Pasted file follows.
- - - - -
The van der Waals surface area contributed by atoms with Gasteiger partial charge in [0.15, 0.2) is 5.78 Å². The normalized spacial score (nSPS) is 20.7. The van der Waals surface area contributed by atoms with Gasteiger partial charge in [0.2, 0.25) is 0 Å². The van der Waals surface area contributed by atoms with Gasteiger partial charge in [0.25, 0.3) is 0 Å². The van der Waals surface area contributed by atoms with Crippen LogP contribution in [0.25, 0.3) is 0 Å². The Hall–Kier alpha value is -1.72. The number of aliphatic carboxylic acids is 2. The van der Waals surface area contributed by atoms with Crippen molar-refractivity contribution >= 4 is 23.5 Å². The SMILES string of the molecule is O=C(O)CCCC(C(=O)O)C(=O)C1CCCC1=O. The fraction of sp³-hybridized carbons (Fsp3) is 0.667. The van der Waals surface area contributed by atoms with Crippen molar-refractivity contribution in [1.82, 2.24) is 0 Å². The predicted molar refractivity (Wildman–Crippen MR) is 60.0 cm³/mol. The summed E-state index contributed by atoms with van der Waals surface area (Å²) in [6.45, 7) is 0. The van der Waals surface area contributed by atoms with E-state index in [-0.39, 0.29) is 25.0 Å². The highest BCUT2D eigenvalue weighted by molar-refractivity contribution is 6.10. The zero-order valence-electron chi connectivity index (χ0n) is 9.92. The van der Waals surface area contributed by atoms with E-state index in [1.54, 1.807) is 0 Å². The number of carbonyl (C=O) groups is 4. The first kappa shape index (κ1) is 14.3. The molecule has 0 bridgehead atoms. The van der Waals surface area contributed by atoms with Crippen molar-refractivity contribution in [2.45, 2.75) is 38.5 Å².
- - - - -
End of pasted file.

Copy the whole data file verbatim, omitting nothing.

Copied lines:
The van der Waals surface area contributed by atoms with Gasteiger partial charge in [0.15, 0.2) is 5.78 Å². The normalized spacial score (nSPS) is 20.7. The van der Waals surface area contributed by atoms with Gasteiger partial charge in [0.2, 0.25) is 0 Å². The van der Waals surface area contributed by atoms with Gasteiger partial charge in [0.25, 0.3) is 0 Å². The van der Waals surface area contributed by atoms with Crippen LogP contribution in [0.25, 0.3) is 0 Å². The Hall–Kier alpha value is -1.72. The number of aliphatic carboxylic acids is 2. The van der Waals surface area contributed by atoms with Crippen molar-refractivity contribution >= 4 is 23.5 Å². The SMILES string of the molecule is O=C(O)CCCC(C(=O)O)C(=O)C1CCCC1=O. The fraction of sp³-hybridized carbons (Fsp3) is 0.667. The van der Waals surface area contributed by atoms with Crippen molar-refractivity contribution in [1.82, 2.24) is 0 Å². The predicted molar refractivity (Wildman–Crippen MR) is 60.0 cm³/mol. The summed E-state index contributed by atoms with van der Waals surface area (Å²) in [6.45, 7) is 0. The van der Waals surface area contributed by atoms with E-state index in [-0.39, 0.29) is 25.0 Å². The highest BCUT2D eigenvalue weighted by molar-refractivity contribution is 6.10. The zero-order valence-electron chi connectivity index (χ0n) is 9.92. The van der Waals surface area contributed by atoms with E-state index in [1.54, 1.807) is 0 Å². The number of carbonyl (C=O) groups is 4. The first kappa shape index (κ1) is 14.3. The molecule has 0 bridgehead atoms. The van der Waals surface area contributed by atoms with Crippen molar-refractivity contribution in [2.45, 2.75) is 38.5 Å².